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cyberattack

Inside Security: Combating Cyberattacks

April 5, 2022
Education institutions need to step up their cybersecurity efforts to protect their technology systems.

School districts need to step up their cybersecurity efforts to protect their systems from costly virtual attacks that can disrupt and, in some cases, shut down operations.

The K12 Security Information Exchange (K12 Six), a non-profit organization dedicated to protecting schools from cybersecurity threats, says in its 2022 annual report, “The State of K-12 Cybersecurity: Year in Review” (www.k12six.org/the-report), that school leaders need to be more forthcoming about the cyberattacks they have experienced, so that other districts can better defend their operations and law enforcement can pursue wrongdoers more effectively.

K12 Six says that in 2021, it cataloged 166 incidents of cyberattacks in 162 school districts across 38 states. But the report says the number of incidents is likely to be much higher.

“An exclusive focus on publicly disclosed incidents also dramatically understates the scope of the issues facing K-12 schools, especially when disclosure requirements are weak and routinely circumvented,” the report says. “The true picture is surely bleaker; anecdotal evidence suggests perhaps 10 to 20 times more K-12 cyber incidents go undisclosed every year.”

That underreporting is likely because many school districts have been reluctant to disclose when they have been victimized. But K12 Six urges school system to cooperate with one another to protect themselves more effectively.

“Given limited resources and capacity, it is in the best interests of school district leaders—not just those working in IT positions—to collaborate with each other to increase their schools’ resilience to cybersecurity threats.," the report says. "School districts should put a premium on sharing threat intelligence, sharing best practices, developing model policies, pursuing mutually beneficial risk mitigation solutions that can be deployed at scale, and to educating state and federal policymakers about K-12 cybersecurity challenges and potential solutions."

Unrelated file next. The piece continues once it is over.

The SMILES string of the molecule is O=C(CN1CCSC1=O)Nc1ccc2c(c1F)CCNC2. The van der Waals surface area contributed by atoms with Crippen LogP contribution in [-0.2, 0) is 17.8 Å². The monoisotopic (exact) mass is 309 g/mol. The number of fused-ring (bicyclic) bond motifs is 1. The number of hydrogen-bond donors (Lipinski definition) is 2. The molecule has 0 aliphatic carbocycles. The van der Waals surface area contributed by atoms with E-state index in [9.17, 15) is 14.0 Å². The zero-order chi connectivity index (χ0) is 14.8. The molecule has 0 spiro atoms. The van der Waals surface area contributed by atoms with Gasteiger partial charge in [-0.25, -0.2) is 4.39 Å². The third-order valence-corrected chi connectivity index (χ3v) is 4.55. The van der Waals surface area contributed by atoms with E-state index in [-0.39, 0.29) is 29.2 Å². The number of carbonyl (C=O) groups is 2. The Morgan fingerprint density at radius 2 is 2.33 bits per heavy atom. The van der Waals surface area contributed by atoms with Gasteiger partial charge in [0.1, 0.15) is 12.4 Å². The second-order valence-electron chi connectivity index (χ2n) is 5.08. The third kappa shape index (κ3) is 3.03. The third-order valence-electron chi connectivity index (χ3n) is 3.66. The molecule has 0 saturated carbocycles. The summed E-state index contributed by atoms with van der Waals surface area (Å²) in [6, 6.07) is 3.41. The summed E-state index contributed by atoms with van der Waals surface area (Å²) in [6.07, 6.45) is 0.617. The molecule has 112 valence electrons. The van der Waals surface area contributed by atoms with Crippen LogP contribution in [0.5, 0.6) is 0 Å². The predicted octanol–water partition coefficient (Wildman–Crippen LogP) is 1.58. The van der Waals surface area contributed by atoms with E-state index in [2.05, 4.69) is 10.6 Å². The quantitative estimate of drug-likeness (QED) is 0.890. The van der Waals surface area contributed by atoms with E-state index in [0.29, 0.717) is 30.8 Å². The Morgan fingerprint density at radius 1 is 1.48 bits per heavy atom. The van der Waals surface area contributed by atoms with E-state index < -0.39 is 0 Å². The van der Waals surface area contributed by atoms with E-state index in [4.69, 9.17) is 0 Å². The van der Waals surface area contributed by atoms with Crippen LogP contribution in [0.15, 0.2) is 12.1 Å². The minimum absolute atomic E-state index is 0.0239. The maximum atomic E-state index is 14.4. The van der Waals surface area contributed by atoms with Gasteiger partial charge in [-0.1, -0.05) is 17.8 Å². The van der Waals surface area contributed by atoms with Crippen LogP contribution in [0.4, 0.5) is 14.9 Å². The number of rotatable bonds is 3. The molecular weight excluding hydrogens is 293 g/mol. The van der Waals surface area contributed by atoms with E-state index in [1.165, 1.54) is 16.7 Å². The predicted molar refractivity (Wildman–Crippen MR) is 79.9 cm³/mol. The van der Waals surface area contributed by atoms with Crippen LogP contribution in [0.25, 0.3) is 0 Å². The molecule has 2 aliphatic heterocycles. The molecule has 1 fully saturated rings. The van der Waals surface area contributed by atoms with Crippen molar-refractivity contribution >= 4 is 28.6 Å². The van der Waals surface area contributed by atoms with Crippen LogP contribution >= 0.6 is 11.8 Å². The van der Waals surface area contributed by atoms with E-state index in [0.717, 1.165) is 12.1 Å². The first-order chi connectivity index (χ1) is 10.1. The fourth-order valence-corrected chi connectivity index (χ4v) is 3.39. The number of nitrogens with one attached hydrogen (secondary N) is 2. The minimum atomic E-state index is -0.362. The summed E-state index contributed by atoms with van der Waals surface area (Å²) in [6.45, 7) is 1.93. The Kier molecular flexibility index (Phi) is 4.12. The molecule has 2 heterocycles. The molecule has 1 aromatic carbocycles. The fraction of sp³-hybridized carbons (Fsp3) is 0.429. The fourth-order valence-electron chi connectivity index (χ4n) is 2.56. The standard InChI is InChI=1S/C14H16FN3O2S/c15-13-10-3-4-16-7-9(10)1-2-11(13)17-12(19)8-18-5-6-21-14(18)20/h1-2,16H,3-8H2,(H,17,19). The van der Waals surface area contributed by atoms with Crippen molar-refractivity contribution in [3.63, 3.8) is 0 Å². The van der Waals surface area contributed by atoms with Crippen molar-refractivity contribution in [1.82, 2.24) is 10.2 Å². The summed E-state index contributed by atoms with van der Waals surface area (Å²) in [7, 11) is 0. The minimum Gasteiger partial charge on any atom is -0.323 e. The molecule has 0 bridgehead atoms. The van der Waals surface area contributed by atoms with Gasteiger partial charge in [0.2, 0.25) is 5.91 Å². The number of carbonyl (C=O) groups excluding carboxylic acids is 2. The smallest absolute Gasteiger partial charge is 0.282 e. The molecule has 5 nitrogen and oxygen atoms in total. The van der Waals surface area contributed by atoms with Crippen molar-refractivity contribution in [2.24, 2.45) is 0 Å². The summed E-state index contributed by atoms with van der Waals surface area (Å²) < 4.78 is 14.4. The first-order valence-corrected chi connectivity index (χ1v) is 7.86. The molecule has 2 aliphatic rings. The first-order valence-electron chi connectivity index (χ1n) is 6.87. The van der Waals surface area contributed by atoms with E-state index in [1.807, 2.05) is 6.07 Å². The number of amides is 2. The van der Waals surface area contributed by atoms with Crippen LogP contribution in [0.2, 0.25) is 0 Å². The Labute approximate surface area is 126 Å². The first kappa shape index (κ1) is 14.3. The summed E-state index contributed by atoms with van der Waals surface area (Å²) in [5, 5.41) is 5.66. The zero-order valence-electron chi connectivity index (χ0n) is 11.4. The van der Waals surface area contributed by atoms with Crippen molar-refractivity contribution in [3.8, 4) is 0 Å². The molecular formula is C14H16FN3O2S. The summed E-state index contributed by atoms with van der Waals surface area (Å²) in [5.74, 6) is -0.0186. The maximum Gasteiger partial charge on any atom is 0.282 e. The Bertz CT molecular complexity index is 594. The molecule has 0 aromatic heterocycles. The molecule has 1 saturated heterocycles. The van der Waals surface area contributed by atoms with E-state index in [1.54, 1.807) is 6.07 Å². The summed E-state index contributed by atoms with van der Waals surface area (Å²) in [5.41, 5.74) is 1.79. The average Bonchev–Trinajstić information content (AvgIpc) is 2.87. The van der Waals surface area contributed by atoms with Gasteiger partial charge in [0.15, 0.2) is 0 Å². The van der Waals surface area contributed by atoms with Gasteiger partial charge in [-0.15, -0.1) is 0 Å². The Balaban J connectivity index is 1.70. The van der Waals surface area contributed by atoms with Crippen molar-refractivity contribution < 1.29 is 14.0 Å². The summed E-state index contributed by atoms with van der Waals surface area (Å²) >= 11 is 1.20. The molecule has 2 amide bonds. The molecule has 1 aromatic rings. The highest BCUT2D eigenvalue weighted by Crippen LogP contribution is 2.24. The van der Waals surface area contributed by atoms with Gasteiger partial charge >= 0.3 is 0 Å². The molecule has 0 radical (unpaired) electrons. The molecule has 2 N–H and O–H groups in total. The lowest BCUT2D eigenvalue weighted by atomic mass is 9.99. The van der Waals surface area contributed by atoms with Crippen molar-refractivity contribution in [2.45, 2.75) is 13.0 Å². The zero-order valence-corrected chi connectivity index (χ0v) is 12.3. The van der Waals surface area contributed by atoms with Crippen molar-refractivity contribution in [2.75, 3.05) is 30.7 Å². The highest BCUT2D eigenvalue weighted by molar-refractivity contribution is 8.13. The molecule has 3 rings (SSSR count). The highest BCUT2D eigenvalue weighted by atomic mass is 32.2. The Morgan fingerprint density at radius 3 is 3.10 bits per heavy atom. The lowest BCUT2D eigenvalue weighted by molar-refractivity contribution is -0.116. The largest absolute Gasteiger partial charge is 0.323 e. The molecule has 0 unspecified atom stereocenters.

The most common cyberattack on schools in 2021 was ransomware; the report noted 62 incidents in 2021. The attacks commonly led to canceled classes and districtwide closures, and in some cases, school districts were extorted for significant sums. In August 2021, the Judson (Texas) district disclosed that it paid more than $547,000 to cyberthieves "to protect sensitive, identifiable information from being published."

The K12 Six report says many factors can be blamed for making schools a target for cyberattacks: teachers, administrators, or school board member who may lack the training and guidance necessary to avoid the errant sharing of personal data and credentials; tech-savvy students, who try to circumvent existing cybersecurity controls to disrupt systems; suppliers and vendors with less-than-adequate security practices during school district procurement; and online criminals who seek to profit from weak school district cybersecurity controls.

The numbers indicate that larger districts (10,000 or more students) tend to be victimized more frequently. The report suggests that may be because larger districts manage more technology devices and more complex systems than smaller districts and have more students and employees using that technology. They also have larger budgets.

K12 Six asserts that if school systems carried out the “essential protections” it recommends, that could “dramatically improve the cybersecurity posture of all school districts from the most common threats.”

The recommended protections:

  • Sanitize network traffic to and from the internet: Filter out malware; campaign against email scams; block malicious documents; and limit exposed services.
  • Safeguard the devices of students, teachers and staff: Restrict administrative access; apply endpoint protection.
  • Protect the identities of students, teachers and staff: Protect user logins; improve password management; stop online class invasions.
  • Perform regular maintenance: Install security updates; back up critical systems; manage sensitive data.

Because operations in many school systems depend on outsourced software applications—often hosted offsite “in the cloud,” vendors and suppliers serving the K-12 market also must improve their cybersecurity practices.

“A holistic effort focused on not only school district cybersecurity risk management practices and policies, but also those of K-12 vendors and suppliers, is what will be required to significantly reduce the frequency and severity of cyber incidents experienced by the K-12 sector,” the report says.

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